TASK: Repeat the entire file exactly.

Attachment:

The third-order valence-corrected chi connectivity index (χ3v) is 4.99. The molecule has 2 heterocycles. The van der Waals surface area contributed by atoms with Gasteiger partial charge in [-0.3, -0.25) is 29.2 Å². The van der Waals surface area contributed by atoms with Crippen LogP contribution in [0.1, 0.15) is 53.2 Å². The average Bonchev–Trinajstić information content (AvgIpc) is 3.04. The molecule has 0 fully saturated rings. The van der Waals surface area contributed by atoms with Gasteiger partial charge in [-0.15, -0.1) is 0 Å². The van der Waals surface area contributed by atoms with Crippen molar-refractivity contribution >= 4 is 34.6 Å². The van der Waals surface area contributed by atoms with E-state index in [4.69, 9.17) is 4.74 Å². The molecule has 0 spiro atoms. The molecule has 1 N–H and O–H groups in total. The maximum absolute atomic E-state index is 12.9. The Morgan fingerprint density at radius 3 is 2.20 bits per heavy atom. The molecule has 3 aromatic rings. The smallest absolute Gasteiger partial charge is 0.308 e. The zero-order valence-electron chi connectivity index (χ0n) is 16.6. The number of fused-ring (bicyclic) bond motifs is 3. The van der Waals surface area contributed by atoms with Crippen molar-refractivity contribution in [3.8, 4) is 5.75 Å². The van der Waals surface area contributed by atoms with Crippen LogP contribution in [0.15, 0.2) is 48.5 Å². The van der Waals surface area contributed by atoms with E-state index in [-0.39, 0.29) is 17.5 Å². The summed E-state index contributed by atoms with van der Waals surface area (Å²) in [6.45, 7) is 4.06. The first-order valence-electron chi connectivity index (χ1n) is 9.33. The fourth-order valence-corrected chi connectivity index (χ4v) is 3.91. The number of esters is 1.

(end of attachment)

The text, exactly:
The third-order valence-corrected chi connectivity index (χ3v) is 4.99. The molecule has 2 heterocycles. The van der Waals surface area contributed by atoms with Gasteiger partial charge in [-0.3, -0.25) is 29.2 Å². The van der Waals surface area contributed by atoms with Crippen LogP contribution in [0.1, 0.15) is 53.2 Å². The average Bonchev–Trinajstić information content (AvgIpc) is 3.04. The molecule has 0 fully saturated rings. The van der Waals surface area contributed by atoms with Gasteiger partial charge in [-0.15, -0.1) is 0 Å². The van der Waals surface area contributed by atoms with Crippen molar-refractivity contribution >= 4 is 34.6 Å². The van der Waals surface area contributed by atoms with E-state index in [4.69, 9.17) is 4.74 Å². The molecule has 0 spiro atoms. The molecule has 1 N–H and O–H groups in total. The maximum absolute atomic E-state index is 12.9. The Morgan fingerprint density at radius 3 is 2.20 bits per heavy atom. The molecule has 3 aromatic rings. The smallest absolute Gasteiger partial charge is 0.308 e. The zero-order valence-electron chi connectivity index (χ0n) is 16.6. The number of fused-ring (bicyclic) bond motifs is 3. The van der Waals surface area contributed by atoms with Crippen molar-refractivity contribution in [3.8, 4) is 5.75 Å². The van der Waals surface area contributed by atoms with Crippen LogP contribution in [0.15, 0.2) is 48.5 Å². The van der Waals surface area contributed by atoms with E-state index in [-0.39, 0.29) is 17.5 Å². The summed E-state index contributed by atoms with van der Waals surface area (Å²) in [6.45, 7) is 4.06. The first-order valence-electron chi connectivity index (χ1n) is 9.33. The fourth-order valence-corrected chi connectivity index (χ4v) is 3.91. The number of esters is 1.